Monthly Archives: March 2017

Irish & Italians: Corned Beets & Cabbage Dinner

Corned Beets & Cabbage with Chive Potatoes

St. Patrick’s Day was never one of my favorite holidays, but I did enjoy the corned beef and cabbage dinner my parents would make for the occasion. (Actually, I’d take a St. Joseph’s zeppole over corned beef and cabbage any day, but that’s another story.) I don’t remember them having it any other time of the year, so it was a really special treat for us. I remember one St. Patrick’s Day when Dad had a seizure and spent the day in the emergency room and Mom had to leave the dinner partially cooked on the stove. I think Dad, the trooper that he was, was more upset about the ruined dinner than about being in the hospital. Or the time, shortly after she moved in with us, when Mom passed out and hit her head on the kitchen floor for yet another St. Patrick’s Day emergency room visit. I guess the luck of the Irish doesn’t cover the Italians. So I wanted to pay homage to St. Patrick Day (and my parents), and came up with this Corned Beets & Cabbage Dinner. The cabbage, beets, carrots, onions and garlic are braised with vegetable stock, vinegar and pickling spices. I used red cabbage since I new everything would turn purple from the beets. Even the carrots take on a different color. The potatoes are made in an instant pot, but you can use baked potatoes or your favorite steamed or roasted potato recipe. I struggle to find cabbage recipes that we both really enjoy, but I have to say that this recipe came out very tasty. The aroma of the corning spices bring back memories of the corned beef and cabbage simmering for hours in my parents’ kitchen. Remembering all of the happy St. Patrick’s Days spent with my parents, here’s an Irish toast from an Italian girl:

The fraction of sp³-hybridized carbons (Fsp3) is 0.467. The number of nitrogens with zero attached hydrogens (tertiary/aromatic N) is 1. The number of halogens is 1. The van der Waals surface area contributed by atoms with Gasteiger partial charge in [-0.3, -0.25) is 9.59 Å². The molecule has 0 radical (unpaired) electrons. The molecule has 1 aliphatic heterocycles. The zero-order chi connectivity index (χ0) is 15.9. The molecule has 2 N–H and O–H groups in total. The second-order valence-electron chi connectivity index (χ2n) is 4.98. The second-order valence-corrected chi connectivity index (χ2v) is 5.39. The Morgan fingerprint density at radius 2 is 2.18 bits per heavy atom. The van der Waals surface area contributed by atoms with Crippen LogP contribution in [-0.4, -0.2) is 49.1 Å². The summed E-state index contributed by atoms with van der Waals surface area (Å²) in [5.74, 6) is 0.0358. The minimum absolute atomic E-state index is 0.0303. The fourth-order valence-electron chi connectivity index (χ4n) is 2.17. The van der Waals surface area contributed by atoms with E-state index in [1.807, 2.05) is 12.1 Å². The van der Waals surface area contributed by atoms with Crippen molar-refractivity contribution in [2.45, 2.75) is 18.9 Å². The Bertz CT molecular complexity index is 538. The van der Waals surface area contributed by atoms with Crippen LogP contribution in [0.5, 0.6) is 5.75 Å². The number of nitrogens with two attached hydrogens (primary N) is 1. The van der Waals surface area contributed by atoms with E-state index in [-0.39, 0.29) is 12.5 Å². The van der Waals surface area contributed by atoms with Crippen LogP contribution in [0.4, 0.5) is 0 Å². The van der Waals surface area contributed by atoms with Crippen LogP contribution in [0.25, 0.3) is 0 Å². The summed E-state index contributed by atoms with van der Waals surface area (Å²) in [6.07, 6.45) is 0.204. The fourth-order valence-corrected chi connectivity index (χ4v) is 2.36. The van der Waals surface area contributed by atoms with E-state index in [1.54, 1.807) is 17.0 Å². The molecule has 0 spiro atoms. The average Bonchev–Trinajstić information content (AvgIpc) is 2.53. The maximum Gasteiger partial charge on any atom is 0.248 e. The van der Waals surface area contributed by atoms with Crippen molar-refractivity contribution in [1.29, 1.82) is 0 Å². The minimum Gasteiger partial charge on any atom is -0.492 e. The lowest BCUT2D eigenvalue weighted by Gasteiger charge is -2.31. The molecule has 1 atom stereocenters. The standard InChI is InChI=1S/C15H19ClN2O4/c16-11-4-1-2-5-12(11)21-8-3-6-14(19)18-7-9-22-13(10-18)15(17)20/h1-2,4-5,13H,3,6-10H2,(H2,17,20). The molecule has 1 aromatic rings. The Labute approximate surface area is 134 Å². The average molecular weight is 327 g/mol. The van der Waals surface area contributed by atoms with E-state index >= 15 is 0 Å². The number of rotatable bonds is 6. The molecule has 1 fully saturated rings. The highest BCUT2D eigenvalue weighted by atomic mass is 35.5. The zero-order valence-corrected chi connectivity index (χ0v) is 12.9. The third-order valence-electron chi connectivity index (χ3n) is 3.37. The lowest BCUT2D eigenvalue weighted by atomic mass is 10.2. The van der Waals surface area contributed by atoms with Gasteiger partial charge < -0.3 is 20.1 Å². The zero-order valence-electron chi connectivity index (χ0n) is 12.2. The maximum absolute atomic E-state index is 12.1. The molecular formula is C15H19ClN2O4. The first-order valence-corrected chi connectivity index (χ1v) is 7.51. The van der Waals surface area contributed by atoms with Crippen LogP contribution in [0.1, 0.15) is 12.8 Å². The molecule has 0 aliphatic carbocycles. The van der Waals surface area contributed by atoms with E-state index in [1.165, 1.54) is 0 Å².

“To all the days here and after
May they be filled with fond memories, happiness, and laughter.”

Thanks for being Vegi-curious.

Corned Beets and Cabbage

Braising Ingredients:

3 Tbsp. brown sugar
½ tsp. mustard seeds
8 whole allspice berries
4 whole cloves
2 small bay leaves
½ tsp. black peppercorns
12 whole juniper berries
½ tsp. onion powder
½ tsp. ground celery seeds
2 whole garlic cloves
¼ cup vinegar
2 cups hearty vegetable broth

1 lb. beets, sliced into ¼” thick x ½” wide strips
8 oz. carrots, sliced into strips ¼” thick x ½” wide strips
1 small head of red cabbage

Place all braising ingredients in a deep saute pan. Bring to a boil. Add beets to liquid and place remaining vegetables on top. Lower heat to a simmer, cover and and cook until vegetables are soft and liquid has evaporated. This could take 30 minutes or longer depending on how soft you like your vegetables.

Herbed Potatoes in an Instant Pot

2 lbs. “creamer” potatoes, cut in half (about 1-1/2” chunks)
1 teaspoon dried rosemary
1 teaspoon dried thyme
2 teaspoons nutritional yeast
½ teaspoon garlic powder
½ teaspoon onion powder
½ teaspoon black pepper
¼ teaspoon dry mustard
Salt to taste (optional)

Place all ingredients in Instant Pot insert. Add ½ cup water. Pressure cook on high for 6 minutes, then quick release pressure.

Variation: omit rosemary and thyme and add 1 tablespoon dried chives

14 Mar 2017

Spinach-topia: Greek Spinach Pockets

Greek Spinach Pocket